Driving down to Schartner Farms in Exeter, RI this morning, I was about 10 minutes from the farm when the sky opened up and it started to pour- and I mean pour. Buckets of rain falling down from the sky. Heck of a day for a farm tour!

Long Pie Pumpkins growing on Schartner Farms

When I got to the farm, however, no one’s spirits seemed dampened by the rain.  Rich Schartner, owner and farmer, cheerfully noted that the plants could all use a little water.  We hopped in his 4-wheel drive pickup truck and headed off to check out the farm, especially the Long Pie Pumpkins, one of the heirloom varieties Schartner Farm is growing for the RAFT Grow-Out project. The Long Pie Pumpkins (the seeds of which first came to Nantucket on a whaling ship in 1832) look incredibly healthy and are setting flowers now, which will soon set fruits and grow into long pumpkins destined for delicious desserts on restaurant menus around Rhode Island.

Rich works a lot with area chefs both directly and through the Farm Fresh Rhode Island Market Mobile distribution system. In fact, as we were driving around, chef Derek Wagner called from Nick’s on Broadway ( RAFT Grow-Out restaurant in Providence) to discuss the week’s menu.  Farm-to-chef connections in action! The two are also teaming up for Farm Fresh Rhode Island’s Local Food Fest 2010.

Rich grows his pumpkins using a “No Till” technique in order to preserve the soil structure and reduce the amount of tractor passes (and fuel) necessary to grow the pumpkins.  Rich explained to me how he practices his own style of conservation-oriented farming, in which he borrows some techniques associated with organics– building healthy soils, not spraying anything when it’s not necessary– but also keeps some methods from conventional farming in his toolbox in order to deal with emergencies such as last year’s tomato blight.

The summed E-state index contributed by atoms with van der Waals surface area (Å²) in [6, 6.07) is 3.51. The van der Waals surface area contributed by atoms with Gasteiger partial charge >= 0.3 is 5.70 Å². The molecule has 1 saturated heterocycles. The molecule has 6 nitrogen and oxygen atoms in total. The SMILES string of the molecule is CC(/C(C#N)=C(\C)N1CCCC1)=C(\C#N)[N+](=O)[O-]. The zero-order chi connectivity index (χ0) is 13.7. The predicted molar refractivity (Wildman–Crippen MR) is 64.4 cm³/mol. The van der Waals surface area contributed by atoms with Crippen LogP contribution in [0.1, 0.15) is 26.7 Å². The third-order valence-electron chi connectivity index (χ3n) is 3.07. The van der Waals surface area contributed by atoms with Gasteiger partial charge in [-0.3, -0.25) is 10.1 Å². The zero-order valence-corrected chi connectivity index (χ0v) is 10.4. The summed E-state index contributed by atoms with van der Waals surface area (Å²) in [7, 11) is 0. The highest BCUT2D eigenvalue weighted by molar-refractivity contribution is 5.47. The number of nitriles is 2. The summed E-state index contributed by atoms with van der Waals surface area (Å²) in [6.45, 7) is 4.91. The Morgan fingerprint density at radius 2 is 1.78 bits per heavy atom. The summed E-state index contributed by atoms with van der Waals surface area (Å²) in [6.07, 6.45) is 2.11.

When we got back to the farm stand it had just about stopped raining.  Rich gave me some farm goodies, including a jar of strawberry rhubarb jam made according to his grandmother’s recipe, and I grabbed a sandwich for the road, complete with farm fresh lettuce and the first of the tomatoes from the field.

Want to go visit for yourself?  Schartner Farms is currently open for pick your own blueberries! Check them out at www.schartnerfarms.com.